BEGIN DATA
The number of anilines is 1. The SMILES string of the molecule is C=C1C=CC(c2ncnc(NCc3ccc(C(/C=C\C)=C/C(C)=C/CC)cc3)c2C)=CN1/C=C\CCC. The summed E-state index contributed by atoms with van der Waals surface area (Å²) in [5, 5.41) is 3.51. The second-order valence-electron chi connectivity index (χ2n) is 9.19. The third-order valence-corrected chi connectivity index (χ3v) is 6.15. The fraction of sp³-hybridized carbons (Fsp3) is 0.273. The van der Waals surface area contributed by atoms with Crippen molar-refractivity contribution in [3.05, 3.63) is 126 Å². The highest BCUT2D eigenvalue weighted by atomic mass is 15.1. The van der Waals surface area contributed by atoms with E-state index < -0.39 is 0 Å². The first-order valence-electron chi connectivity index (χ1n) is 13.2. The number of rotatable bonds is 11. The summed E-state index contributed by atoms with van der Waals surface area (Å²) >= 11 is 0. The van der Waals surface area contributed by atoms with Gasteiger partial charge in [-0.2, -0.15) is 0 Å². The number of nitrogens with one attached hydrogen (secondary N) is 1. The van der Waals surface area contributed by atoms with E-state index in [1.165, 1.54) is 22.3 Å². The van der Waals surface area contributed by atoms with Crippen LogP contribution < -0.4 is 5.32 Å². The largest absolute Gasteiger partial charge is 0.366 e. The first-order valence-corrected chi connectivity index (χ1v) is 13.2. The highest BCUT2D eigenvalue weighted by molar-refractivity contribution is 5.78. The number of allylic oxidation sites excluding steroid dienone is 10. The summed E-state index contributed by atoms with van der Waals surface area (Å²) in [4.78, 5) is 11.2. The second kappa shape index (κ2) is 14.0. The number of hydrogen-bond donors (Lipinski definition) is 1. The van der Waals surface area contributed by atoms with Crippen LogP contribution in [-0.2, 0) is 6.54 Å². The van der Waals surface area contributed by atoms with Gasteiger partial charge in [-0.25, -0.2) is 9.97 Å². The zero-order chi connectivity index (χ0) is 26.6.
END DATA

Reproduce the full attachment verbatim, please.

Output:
The number of anilines is 1. The SMILES string of the molecule is C=C1C=CC(c2ncnc(NCc3ccc(C(/C=C\C)=C/C(C)=C/CC)cc3)c2C)=CN1/C=C\CCC. The summed E-state index contributed by atoms with van der Waals surface area (Å²) in [5, 5.41) is 3.51. The second-order valence-electron chi connectivity index (χ2n) is 9.19. The third-order valence-corrected chi connectivity index (χ3v) is 6.15. The fraction of sp³-hybridized carbons (Fsp3) is 0.273. The van der Waals surface area contributed by atoms with Crippen molar-refractivity contribution in [3.05, 3.63) is 126 Å². The highest BCUT2D eigenvalue weighted by atomic mass is 15.1. The van der Waals surface area contributed by atoms with E-state index < -0.39 is 0 Å². The first-order valence-electron chi connectivity index (χ1n) is 13.2. The number of rotatable bonds is 11. The summed E-state index contributed by atoms with van der Waals surface area (Å²) >= 11 is 0. The van der Waals surface area contributed by atoms with Gasteiger partial charge in [-0.2, -0.15) is 0 Å². The number of nitrogens with one attached hydrogen (secondary N) is 1. The van der Waals surface area contributed by atoms with E-state index in [1.165, 1.54) is 22.3 Å². The van der Waals surface area contributed by atoms with Crippen LogP contribution < -0.4 is 5.32 Å². The largest absolute Gasteiger partial charge is 0.366 e. The first-order valence-corrected chi connectivity index (χ1v) is 13.2. The highest BCUT2D eigenvalue weighted by molar-refractivity contribution is 5.78. The number of allylic oxidation sites excluding steroid dienone is 10. The summed E-state index contributed by atoms with van der Waals surface area (Å²) in [4.78, 5) is 11.2. The second kappa shape index (κ2) is 14.0. The number of hydrogen-bond donors (Lipinski definition) is 1. The van der Waals surface area contributed by atoms with Crippen LogP contribution in [-0.2, 0) is 6.54 Å². The van der Waals surface area contributed by atoms with Gasteiger partial charge in [-0.25, -0.2) is 9.97 Å². The zero-order chi connectivity index (χ0) is 26.6.